Ten years ago only 20 percent of California schools met the state API target. Jump to 2012 and the number is now 53 percent. The API stands for Academic Performance Index and a score of 800 out of 1,000 is where the state wants every school to be.
It has been a long journey for Hoover Middle School in San Jose. The school has turned things around, and while it scored 698 on the API, the school had the third highest gains among middle schools in all of Santa Clara County.
"We have grade level meetings where we collaborate about individual students that might be falling a little behind and what we could do to put in place to give them that extra boost, that extra support that that individual student may need," said teacher Nick Laskowski.
Another strategy used to boost a student's confidence is called pair share, in which students speak out an idea to a classmate before they do it in front of the entire class.
"Most people's number one fear is public speaking, and students are the same, they don't want to speak in front of the class," Laskowski said. "When they've said it already to a partner first, it's a lot less scary because you've already had that sentence come out of your mouth, and it's now already ready to say."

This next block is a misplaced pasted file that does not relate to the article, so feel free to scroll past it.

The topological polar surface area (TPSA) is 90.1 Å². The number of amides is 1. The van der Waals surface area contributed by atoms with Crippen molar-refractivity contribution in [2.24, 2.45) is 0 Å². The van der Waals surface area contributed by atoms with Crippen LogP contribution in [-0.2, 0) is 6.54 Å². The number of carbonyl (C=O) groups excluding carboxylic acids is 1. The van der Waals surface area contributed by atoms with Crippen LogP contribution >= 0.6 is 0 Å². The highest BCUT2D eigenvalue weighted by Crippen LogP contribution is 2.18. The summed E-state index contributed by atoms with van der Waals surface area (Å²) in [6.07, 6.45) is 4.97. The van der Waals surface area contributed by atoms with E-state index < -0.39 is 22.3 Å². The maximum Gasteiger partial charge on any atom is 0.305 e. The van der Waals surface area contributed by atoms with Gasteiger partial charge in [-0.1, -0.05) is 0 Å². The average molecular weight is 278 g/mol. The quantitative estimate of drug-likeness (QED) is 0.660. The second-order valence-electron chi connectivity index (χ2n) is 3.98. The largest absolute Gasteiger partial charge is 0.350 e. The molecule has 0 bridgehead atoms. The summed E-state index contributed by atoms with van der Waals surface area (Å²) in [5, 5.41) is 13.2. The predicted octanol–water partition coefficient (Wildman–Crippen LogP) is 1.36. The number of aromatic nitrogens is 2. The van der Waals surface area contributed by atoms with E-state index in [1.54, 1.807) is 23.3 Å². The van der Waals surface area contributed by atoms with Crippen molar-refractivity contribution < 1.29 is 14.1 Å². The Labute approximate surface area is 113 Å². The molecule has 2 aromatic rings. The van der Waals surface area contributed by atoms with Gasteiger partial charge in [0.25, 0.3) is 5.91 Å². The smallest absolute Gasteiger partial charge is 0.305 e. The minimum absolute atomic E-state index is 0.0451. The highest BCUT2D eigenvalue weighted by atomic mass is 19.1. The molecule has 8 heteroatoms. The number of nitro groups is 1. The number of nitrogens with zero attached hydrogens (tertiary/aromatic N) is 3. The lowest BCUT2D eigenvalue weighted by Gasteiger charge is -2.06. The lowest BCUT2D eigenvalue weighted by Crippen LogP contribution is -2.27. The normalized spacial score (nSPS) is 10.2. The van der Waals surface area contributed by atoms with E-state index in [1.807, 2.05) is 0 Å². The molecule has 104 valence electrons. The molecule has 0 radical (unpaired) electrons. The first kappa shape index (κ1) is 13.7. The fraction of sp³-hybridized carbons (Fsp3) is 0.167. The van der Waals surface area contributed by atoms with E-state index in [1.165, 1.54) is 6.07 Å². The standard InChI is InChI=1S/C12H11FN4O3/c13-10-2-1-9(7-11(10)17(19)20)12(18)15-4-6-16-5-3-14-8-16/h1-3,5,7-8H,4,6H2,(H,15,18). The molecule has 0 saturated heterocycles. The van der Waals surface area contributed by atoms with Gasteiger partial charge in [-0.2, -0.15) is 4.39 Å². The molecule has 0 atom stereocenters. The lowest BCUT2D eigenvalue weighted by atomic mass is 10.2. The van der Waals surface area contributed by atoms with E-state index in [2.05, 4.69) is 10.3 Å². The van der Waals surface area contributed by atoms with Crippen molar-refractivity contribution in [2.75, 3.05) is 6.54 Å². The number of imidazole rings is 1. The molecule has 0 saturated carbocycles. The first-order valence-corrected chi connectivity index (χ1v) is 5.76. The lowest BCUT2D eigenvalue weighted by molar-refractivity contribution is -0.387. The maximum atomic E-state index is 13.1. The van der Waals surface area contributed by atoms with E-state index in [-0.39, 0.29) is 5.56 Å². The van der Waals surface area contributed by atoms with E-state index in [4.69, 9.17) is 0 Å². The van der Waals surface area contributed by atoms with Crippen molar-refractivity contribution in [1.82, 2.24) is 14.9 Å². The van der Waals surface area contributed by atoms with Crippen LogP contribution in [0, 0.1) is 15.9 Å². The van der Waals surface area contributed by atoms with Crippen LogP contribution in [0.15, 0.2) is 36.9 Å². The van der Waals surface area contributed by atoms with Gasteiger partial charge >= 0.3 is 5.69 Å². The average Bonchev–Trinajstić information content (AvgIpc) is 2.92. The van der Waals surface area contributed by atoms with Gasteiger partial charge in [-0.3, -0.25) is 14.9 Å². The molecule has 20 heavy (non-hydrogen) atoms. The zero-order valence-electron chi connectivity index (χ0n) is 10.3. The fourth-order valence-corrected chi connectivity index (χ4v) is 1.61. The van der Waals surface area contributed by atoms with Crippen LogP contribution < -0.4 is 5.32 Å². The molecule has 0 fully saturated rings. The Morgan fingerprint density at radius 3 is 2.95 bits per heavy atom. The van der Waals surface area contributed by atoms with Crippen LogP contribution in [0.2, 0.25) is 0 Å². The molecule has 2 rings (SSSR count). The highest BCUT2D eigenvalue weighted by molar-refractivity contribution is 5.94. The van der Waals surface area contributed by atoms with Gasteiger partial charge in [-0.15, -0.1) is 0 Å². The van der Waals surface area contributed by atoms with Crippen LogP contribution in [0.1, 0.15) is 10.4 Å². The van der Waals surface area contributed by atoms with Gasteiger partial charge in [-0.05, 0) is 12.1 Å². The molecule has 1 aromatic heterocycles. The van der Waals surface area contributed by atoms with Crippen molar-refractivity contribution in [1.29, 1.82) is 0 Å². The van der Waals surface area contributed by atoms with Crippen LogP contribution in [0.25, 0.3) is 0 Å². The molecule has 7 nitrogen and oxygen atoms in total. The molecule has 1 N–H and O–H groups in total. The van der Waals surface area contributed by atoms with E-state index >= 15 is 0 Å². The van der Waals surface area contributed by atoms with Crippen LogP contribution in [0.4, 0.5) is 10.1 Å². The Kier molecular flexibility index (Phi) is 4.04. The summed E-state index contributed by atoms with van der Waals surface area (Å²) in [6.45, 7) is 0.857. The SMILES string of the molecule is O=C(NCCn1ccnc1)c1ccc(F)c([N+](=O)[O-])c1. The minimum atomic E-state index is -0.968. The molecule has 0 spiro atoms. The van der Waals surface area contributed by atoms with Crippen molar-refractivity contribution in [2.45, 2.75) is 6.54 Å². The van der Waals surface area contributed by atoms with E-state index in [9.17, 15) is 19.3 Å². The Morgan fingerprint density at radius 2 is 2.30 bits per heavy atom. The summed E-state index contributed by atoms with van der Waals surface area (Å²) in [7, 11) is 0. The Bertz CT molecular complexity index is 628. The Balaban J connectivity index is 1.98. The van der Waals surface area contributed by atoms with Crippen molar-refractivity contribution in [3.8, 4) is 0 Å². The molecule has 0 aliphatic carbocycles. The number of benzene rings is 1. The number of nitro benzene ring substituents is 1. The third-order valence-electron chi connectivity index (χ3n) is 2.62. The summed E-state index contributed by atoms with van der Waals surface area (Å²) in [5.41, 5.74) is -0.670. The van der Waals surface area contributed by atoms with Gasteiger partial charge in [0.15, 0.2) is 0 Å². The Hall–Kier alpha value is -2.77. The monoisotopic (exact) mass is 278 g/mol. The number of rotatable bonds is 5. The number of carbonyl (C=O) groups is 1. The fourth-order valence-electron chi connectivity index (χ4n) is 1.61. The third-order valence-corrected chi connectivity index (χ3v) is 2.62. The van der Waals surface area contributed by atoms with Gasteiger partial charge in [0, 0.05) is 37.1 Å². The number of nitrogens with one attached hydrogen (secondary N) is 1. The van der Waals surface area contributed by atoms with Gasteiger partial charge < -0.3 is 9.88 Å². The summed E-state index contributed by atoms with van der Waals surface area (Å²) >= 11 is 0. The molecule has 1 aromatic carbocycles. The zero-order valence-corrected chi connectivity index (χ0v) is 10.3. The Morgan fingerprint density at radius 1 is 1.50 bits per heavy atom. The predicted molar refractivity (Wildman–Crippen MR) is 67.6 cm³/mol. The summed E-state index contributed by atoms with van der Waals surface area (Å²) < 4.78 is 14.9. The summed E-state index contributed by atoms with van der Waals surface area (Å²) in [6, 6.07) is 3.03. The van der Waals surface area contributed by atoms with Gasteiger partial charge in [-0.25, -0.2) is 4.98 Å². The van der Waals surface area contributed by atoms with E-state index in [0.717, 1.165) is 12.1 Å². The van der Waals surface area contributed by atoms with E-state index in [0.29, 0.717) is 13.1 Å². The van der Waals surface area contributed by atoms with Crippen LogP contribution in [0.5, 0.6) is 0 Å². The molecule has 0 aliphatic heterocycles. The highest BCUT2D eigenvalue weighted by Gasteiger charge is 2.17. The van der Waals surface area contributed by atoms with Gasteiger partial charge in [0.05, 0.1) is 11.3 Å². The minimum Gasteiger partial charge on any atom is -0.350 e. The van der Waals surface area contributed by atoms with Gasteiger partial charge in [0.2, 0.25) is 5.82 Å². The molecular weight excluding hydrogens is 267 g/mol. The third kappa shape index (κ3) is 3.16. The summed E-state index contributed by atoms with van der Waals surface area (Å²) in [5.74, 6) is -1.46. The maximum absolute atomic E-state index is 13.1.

Statewide, among elementary schools the API scores grew by 7 points to 815; high schools by 11 points to 752. But the big improvement was among the middle schools which grew 14 points to 792.
The same was true for San Jose Unified. Four of their six middle schools had double digit gains.
"Some part of that benefit that we are seeing in secondary school is attributable to the preparation that we have been doing with students, really starting in kindergarten up to 5th grade as they transition into middle school," said San Jose Unified School District Assistant Superintendent Jason Willis.